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Your daily roundup of research news

Science News Staff

Science Ticker


Science Ticker

This plastic-gobbling enzyme just got an upgrade

Scientists’ tweak led to more breakdown of plastics found in polyester and plastic bottles

pile of plastic trash

TRASH STASH  Scientists have modified a bacterial enzyme to make it even better at breaking down PET, a plastic widely used in disposable water bottles.

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Just a few tweaks to a bacterial enzyme make it a lean, mean plastic-destroying machine.

One type of plastic, polyethylene terephthalate, or PET, is widely used in polyester clothing and disposable bottles and is notoriously persistent in landfills. In 2016, Japanese scientists identified a new species of bacteria, Ideonella sakaiensis, which has a specialized enzyme that can naturally break down PET.

Now, an international team of researchers studying the enzyme’s structure has created a variant that’s even more efficient at gobbling plastic, the team reports April 17 in Proceedings of the National Academy of Sciences.

The scientists used a technique called X-ray crystallography to examine the enzyme’s structure for clues to its plastic-killing abilities. Then, they genetically tweaked the enzyme to create small variations in the structure, and tested those versions for PET-degrading performance. Some changes made the enzyme work even better. Both the original version and the mutated versions could break down both PET and another, newer bio-based plastic called PEF, short for polyethylene-2,5-furandicarboxylate. With a little more engineering, these enzymes could someday feast at landfills.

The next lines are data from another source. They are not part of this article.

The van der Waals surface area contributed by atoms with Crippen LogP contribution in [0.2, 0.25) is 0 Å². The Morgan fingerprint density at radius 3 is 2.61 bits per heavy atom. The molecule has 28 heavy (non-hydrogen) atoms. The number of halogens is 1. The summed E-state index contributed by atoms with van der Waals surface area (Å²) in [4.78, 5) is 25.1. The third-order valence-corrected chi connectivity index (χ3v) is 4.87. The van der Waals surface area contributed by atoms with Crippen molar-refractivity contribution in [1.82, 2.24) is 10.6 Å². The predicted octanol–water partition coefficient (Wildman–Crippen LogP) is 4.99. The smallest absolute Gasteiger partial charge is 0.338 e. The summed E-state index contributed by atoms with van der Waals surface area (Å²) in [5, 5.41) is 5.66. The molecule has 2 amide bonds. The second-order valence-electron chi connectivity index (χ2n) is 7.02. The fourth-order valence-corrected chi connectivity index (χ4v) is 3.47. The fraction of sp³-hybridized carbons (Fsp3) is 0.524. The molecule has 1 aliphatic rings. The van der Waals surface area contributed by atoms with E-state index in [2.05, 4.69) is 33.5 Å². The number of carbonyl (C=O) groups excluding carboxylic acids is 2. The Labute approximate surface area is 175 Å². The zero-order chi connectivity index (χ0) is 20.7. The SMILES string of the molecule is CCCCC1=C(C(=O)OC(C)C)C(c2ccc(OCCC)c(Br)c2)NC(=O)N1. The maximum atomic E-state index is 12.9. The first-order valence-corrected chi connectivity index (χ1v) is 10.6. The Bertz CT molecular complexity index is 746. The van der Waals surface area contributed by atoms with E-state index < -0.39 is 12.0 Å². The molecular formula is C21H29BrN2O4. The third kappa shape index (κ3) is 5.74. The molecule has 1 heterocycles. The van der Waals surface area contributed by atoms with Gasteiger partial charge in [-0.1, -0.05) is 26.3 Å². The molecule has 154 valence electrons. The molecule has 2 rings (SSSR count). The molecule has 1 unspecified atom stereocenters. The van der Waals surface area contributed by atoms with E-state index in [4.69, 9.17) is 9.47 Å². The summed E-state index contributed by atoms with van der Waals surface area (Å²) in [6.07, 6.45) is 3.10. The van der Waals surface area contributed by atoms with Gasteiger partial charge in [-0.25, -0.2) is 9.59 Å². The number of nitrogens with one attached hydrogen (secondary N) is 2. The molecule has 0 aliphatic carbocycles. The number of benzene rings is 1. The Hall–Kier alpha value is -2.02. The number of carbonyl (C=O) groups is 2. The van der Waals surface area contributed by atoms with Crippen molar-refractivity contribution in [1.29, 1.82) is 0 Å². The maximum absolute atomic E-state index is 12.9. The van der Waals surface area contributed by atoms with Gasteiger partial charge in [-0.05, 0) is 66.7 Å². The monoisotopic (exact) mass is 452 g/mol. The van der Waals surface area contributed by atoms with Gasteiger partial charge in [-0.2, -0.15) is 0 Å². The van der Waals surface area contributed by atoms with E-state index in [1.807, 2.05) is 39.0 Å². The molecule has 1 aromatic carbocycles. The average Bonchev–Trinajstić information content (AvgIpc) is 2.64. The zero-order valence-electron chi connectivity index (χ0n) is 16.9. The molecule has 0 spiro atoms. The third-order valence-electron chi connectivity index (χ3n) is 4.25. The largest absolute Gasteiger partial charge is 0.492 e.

Exoplanets

NASA’s TESS spacecraft launches to begin its exoplanet search

By Lisa Grossman 7:36pm, April 18, 2018
After reaching its orbit in about two months, the telescope will start scanning nearby stars telltale dips in light that signal a passing planet.
Astronomy

Delayed launch of NASA’s next exoplanet hunter is now set for tonight

By Lisa Grossman 2:53pm, April 16, 2018
NASA’s next exoplanet hunter, TESS, launches today to seek planets in 85 percent of the sky.
Animals,, Physics

In a colony, king penguins behave like molecules in a 2-D liquid

By Dan Garisto 12:03pm, April 6, 2018
Positions of king penguins in a breeding colony resemble molecules in a 2-D liquid.
Biomedicine,, Health

A new coronavirus is killing pigs in China

By Helen Thompson 1:00pm, April 4, 2018
Genetic evidence identifies a previously unknown coronavirus that’s causing problems in pigs.
Astronomy

A Chinese space station will fall to Earth this weekend

By Lisa Grossman 8:00am, March 30, 2018
The Chinese space agency’s first space station is coming back to Earth this weekend. It probably won’t cause damage, but it will cause fireworks.
Science & Society

New spending bill mostly boosts money for science research

By Emily DeMarco 6:35pm, March 23, 2018
Here’s a quick look at how science agencies fared in the newly passed spending package.
Genetics,, Anthropology

Atacama mummy’s deformities were unduly sensationalized

By Dan Garisto 2:54pm, March 22, 2018
A malformed human mummy known as Ata has been sensationalized as alien. A DNA analysis helps overturn that misconception.
Technology,, Artificial Intelligence,, Science & Society

First pedestrian death from a self-driving car fuels safety debate

By Dan Garisto 6:24pm, March 19, 2018
A self-driving Uber kills woman in Arizona in the first fatal pedestrian strike by an autonomous car.
Earth

Critter-finding mission to Antarctica’s Larsen C iceberg scrapped

By Carolyn Gramling 7:00am, March 3, 2018
Thick sea ice ended a rapid-response mission to study seafloor that lay beneath Larsen C iceberg.
Animals

Penguin supercolony discovered in Antarctica

By Katy Daigle 6:26pm, March 2, 2018
Scientists have found a penguin supercolony living on tiny, remote Antarctic islands.
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